Prediction models based on clinical characteristics and imaging findings may help reduce the false-positive rate in women with dense breasts who undergo supplemental breast cancer screening with MRI, according to a new study in the journal Radiology.
Women with dense breast tissue have a much higher risk of breast cancer compared to those with average breast density. High breast density also markedly reduces the sensitivity of mammography due to the masking effect of the fibroglandular tissue, meaning that cancers can be hidden within dense breast tissue.
For these reasons, breast MRI is considered a potentially useful supplement to mammography screening in women with dense breast tissue. It is the most sensitive imaging technique for diagnosing breast cancer and can differentiate well between lesions and abnormalities of the breast. Research has confirmed its substantial added value as a screening tool for women at high risk of breast cancer.
However, the high sensitivity that makes MRI an excellent screening tool also means it often detects benign lesions that otherwise would have gone unnoticed. Women who get recalled for additional work-up based on these findings potentially face repeat MRI scans, targeted ultrasound and biopsy. The need for additional investigations may cause anxiety in the patient, increase health care costs or lead to biopsy-related complications.
“The reduction of the false-positive recall rate is an important issue when considering the use of breast MRI as a screening tool,” said study lead author Bianca M. den Dekker, M.D., from the University Medical Center Utrecht in Utrecht, the Netherlands.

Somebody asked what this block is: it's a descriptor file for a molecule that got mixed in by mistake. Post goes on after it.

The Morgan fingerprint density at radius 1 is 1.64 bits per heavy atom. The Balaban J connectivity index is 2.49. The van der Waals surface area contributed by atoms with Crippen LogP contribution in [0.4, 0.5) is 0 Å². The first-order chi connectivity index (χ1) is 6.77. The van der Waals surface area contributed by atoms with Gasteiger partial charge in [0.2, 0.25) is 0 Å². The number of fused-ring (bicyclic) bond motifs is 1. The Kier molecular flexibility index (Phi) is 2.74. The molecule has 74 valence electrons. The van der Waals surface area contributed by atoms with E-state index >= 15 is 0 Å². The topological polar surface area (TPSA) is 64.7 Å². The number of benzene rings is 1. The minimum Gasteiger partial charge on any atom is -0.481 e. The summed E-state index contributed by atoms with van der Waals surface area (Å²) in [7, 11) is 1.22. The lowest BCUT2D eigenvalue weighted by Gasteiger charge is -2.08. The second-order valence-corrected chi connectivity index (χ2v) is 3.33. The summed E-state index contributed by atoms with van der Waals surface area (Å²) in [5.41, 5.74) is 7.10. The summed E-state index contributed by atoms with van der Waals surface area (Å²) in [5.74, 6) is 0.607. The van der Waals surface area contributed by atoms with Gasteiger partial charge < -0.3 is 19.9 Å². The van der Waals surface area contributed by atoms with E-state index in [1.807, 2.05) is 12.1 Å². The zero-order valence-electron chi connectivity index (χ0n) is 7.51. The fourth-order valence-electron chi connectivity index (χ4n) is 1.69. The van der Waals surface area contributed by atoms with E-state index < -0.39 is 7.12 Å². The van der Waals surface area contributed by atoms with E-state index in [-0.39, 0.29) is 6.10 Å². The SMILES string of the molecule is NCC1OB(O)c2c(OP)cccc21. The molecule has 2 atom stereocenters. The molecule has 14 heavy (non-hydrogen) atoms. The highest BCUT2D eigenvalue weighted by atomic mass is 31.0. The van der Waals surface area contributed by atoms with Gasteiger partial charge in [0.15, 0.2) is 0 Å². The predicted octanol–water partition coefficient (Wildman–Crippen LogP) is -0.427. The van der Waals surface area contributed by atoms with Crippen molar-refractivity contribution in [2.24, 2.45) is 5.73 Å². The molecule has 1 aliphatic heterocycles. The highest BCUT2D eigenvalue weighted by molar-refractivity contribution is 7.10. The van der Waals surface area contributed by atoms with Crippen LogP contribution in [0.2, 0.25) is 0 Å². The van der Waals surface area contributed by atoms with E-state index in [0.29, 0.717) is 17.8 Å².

In the new study, Dr. den Dekker and colleagues developed prediction models to distinguish true-positive MRI screening from false-positives. To create the models, they combined MRI findings with clinical characteristics like body mass index, family history of breast cancer and use of hormone replacement therapy.
They used data from the Dense Tissue and Early Breast Neoplasm Screening (DENSE) trial, which evaluated the effectiveness of screening with mammography plus MRI compared to mammography alone in Dutch breast cancer screening participants aged 50 to 75 years, with extremely dense breasts.
Of the 454 women who had a positive MRI result in a first supplemental MRI screening round, 79 were diagnosed with breast cancer, meaning that 375 women had false-positive MRI examinations. The full prediction model, based on all collected clinical characteristics and MRI findings, could have prevented 45.5% of false-positive recalls and 21.3% of benign biopsies, without missing any cancers. The model solely based on readily available MRI findings and age had a comparable performance and could have prevented 35.5% of false-positive MRI screenings and 13.0% of benign biopsies.
“Our prediction models may identify a substantial number of false-positives after first-round supplemental MRI screenings, reducing false-positive recalls and benign biopsies without missing any cancers,” Dr. den Dekker said. “This brings supplemental screening MRI for women with dense breasts one step closer to implementation.”
The researchers intend to perform validation studies using data from different populations. They also want to study the performance of prediction models in subsequent screening rounds. Dr. den Dekker noted that the false-positive rate in the study group fell from 79.8 per 1,000 screenings in the first round to 26.3 per 1,000 in the second.
“This can be partly explained by the availability of prior MRI examinations, which allows comparison for interval change,” she said. “As incident screening rounds have a much lower false-positive rate, separate models may have to be created.”